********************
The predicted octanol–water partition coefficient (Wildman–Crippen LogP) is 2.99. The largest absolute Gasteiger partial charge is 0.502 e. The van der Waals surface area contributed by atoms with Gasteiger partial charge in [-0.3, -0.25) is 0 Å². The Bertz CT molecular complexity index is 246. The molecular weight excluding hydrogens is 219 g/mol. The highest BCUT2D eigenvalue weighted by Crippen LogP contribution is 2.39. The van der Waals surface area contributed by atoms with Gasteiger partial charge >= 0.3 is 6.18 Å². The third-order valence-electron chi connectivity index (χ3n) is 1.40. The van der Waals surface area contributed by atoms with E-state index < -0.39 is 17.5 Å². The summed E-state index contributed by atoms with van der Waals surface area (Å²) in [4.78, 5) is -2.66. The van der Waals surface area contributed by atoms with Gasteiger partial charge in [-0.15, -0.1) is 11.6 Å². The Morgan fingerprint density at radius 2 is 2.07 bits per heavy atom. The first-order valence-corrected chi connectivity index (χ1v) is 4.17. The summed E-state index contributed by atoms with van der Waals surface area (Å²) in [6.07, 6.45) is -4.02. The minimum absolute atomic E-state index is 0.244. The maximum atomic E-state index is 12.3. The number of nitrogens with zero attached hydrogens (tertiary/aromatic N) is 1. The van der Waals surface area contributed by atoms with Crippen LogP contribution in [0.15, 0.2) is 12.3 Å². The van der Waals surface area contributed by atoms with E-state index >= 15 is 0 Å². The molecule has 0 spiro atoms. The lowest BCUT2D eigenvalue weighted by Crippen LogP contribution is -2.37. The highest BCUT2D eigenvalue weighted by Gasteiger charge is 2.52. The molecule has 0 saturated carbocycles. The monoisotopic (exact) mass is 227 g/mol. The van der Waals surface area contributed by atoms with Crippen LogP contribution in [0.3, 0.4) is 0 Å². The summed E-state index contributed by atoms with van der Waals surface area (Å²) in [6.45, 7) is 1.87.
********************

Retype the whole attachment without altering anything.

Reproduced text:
The predicted octanol–water partition coefficient (Wildman–Crippen LogP) is 2.99. The largest absolute Gasteiger partial charge is 0.502 e. The van der Waals surface area contributed by atoms with Gasteiger partial charge in [-0.3, -0.25) is 0 Å². The Bertz CT molecular complexity index is 246. The molecular weight excluding hydrogens is 219 g/mol. The highest BCUT2D eigenvalue weighted by Crippen LogP contribution is 2.39. The van der Waals surface area contributed by atoms with Gasteiger partial charge >= 0.3 is 6.18 Å². The third-order valence-electron chi connectivity index (χ3n) is 1.40. The van der Waals surface area contributed by atoms with E-state index < -0.39 is 17.5 Å². The summed E-state index contributed by atoms with van der Waals surface area (Å²) in [4.78, 5) is -2.66. The van der Waals surface area contributed by atoms with Gasteiger partial charge in [-0.15, -0.1) is 11.6 Å². The Morgan fingerprint density at radius 2 is 2.07 bits per heavy atom. The first-order valence-corrected chi connectivity index (χ1v) is 4.17. The summed E-state index contributed by atoms with van der Waals surface area (Å²) in [6.07, 6.45) is -4.02. The minimum absolute atomic E-state index is 0.244. The maximum atomic E-state index is 12.3. The number of nitrogens with zero attached hydrogens (tertiary/aromatic N) is 1. The van der Waals surface area contributed by atoms with Crippen LogP contribution in [0.15, 0.2) is 12.3 Å². The van der Waals surface area contributed by atoms with E-state index >= 15 is 0 Å². The molecule has 0 spiro atoms. The lowest BCUT2D eigenvalue weighted by Crippen LogP contribution is -2.37. The highest BCUT2D eigenvalue weighted by Gasteiger charge is 2.52. The molecule has 0 saturated carbocycles. The monoisotopic (exact) mass is 227 g/mol. The van der Waals surface area contributed by atoms with Crippen LogP contribution in [0.3, 0.4) is 0 Å². The summed E-state index contributed by atoms with van der Waals surface area (Å²) in [6.45, 7) is 1.87.